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Judicial candidate put back on ballot

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Indiana Lawyer Rehearing

A Highland attorney is back on the ballot for a Lake Circuit judge opening after he received a temporary restraining order and preliminary injunction that say the Indiana Election Commission shouldn’t have removed his name as a candidate for the general election.

Marion Superior Judge Michael Keele on Sept. 13 and 23 granted both the restraining order and preliminary injunction putting judicial prospect William I. Fine back on the Nov. 2 ballot. Fine is the Republican candidate for the seat being vacated at year’s end once Lake Circuit Judge Lorenzo Arredondo retires. Merrillville Town Judge George Paras won the Democratic primary in May. No Republican was on the primary ballot, so county party chair Kim Krull in June named Fine to fill that vacancy.

But some questioned his candidacy based on the party chair’s ability to name a candidate herself rather than conducting a caucus as the party rules stipulate. On Sept. 2, the four-member Indiana Election Commission couldn’t reach a decision and deadlocked with a 2-2 vote, meaning Fine was removed from the ballot unless a court action said otherwise.

At that hearing, Fine’s counsel wanted the commission to deny the challenge outright because they didn’t believe the state board had jurisdiction to decide the matter because it was a party-rule issue. An attorney for Michael Lambert – one of several people who are challenging how Fine was chosen – questioned the Republican Party rules and state statute allowing that to happen without a party caucus.

Represented by Indianapolis attorney David Brooks, Fine appealed in Marion County where the state commission is based. Judge Keele granted the order because absentee ballots needed to go out in mid-September and this litigation could put Fine in danger of not being included on the ballot.

Specifically, Judge Keele noted in his TRO ruling that no basis in law exists to interpret state party rules in a way to override a statute and that the election commission doesn’t have the subject matter jurisdiction to endorse state party rules, let alone at the expense of a statutory grant of power to a county chair.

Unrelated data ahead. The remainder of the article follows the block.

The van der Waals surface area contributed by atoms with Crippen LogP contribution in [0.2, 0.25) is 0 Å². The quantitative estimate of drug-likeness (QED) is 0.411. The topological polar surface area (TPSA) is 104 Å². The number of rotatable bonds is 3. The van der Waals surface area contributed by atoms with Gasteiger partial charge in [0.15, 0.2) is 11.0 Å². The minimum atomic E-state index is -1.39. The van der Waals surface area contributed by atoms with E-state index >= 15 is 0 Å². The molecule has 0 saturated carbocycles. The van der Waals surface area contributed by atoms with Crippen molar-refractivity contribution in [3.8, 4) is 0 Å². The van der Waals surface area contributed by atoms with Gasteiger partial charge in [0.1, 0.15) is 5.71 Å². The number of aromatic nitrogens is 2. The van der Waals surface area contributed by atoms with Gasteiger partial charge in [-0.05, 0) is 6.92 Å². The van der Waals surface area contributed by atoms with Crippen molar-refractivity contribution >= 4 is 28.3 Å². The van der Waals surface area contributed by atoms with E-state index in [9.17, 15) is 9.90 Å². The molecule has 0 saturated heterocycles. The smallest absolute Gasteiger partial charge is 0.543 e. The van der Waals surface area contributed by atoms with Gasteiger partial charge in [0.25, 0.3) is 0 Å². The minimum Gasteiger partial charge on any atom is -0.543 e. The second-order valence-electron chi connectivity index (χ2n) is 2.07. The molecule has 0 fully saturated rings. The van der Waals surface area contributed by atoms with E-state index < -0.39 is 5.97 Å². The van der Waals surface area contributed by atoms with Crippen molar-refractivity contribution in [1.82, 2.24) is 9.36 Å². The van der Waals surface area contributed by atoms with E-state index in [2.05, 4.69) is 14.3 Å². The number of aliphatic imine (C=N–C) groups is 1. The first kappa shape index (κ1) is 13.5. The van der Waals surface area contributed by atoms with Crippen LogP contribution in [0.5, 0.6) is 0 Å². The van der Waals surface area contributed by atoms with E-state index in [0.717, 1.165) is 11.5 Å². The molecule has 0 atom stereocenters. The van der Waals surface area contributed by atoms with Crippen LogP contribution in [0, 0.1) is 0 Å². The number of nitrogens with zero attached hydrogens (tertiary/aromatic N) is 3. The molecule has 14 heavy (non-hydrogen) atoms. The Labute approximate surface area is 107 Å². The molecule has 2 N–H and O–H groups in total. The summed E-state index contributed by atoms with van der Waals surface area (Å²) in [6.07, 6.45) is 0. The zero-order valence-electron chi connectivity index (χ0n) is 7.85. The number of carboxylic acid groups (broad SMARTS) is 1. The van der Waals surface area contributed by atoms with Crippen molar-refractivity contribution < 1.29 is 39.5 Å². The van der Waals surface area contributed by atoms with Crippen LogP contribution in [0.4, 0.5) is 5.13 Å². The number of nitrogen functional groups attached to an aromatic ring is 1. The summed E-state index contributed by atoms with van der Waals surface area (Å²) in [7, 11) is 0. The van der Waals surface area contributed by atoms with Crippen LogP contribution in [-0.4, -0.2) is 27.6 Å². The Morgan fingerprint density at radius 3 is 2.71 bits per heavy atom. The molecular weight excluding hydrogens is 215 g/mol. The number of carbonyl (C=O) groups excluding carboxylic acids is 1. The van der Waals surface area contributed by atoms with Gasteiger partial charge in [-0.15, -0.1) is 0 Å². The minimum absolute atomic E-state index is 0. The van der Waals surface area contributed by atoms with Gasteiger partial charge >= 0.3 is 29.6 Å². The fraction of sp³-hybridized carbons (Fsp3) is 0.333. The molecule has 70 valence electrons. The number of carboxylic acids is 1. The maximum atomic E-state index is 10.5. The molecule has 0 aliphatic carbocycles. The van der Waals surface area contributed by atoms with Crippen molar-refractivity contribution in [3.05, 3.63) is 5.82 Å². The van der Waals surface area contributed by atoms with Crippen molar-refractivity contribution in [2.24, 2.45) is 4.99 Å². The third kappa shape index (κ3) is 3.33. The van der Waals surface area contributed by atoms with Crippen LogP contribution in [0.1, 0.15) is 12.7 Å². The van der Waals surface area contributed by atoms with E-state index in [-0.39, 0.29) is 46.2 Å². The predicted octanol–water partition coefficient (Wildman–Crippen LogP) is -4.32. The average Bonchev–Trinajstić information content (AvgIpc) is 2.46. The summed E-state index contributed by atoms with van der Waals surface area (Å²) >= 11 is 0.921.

At the Sept. 23 hearing, Fine said that Judge Keele granted the preliminary injunction and planned to issue a written ruling once the parties submitted their proposed findings.

Lambert – a Winfield Town Council at-large member who wanted a party caucus to give others a chance to be on the ballot – filed a notice of appeal Sept. 17 and that remained pending as of IL deadline. That appellate case is Lambert v. Fine, No. 49A04-1009-PL-00556.
 

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  1. KUDOS to the Indiana Supreme Court for realizing that some bureacracies need to go to the stake. Recall what RWR said: "No government ever voluntarily reduces itself in size. Government programs, once launched, never disappear. Actually, a government bureau is the nearest thing to eternal life we'll ever see on this earth!" NOW ... what next to this rare and inspiring chopping block? Well, the Commission on Gender and Race (but not religion!?!) is way overdue. And some other Board's could be cut with a positive for State and the reputation of the Indiana judiciary.

  2. During a visit where an informant with police wears audio and video, does the video necessary have to show hand to hand transaction of money and narcotics?

  3. I will agree with that as soon as law schools stop lying to prospective students about salaries and employment opportunities in the legal profession. There is no defense to the fraudulent numbers first year salaries they post to mislead people into going to law school.

  4. The sad thing is that no fish were thrown overboard The "greenhorn" who had never fished before those 5 days was interrogated for over 4 hours by 5 officers until his statement was illicited, "I don't want to go to prison....." The truth is that these fish were measured frozen off shore and thawed on shore. The FWC (state) officer did not know fish shrink, so the only reason that these fish could be bigger was a swap. There is no difference between a 19 1/2 fish or 19 3/4 fish, short fish is short fish, the ticket was written. In addition the FWC officer testified at trial, he does not measure fish in accordance with federal law. There was a document prepared by the FWC expert that said yes, fish shrink and if these had been measured correctly they averaged over 20 inches (offshore frozen). This was a smoke and mirror prosecution.

  5. I love this, Dave! Many congrats to you! We've come a long way from studying for the bar together! :)

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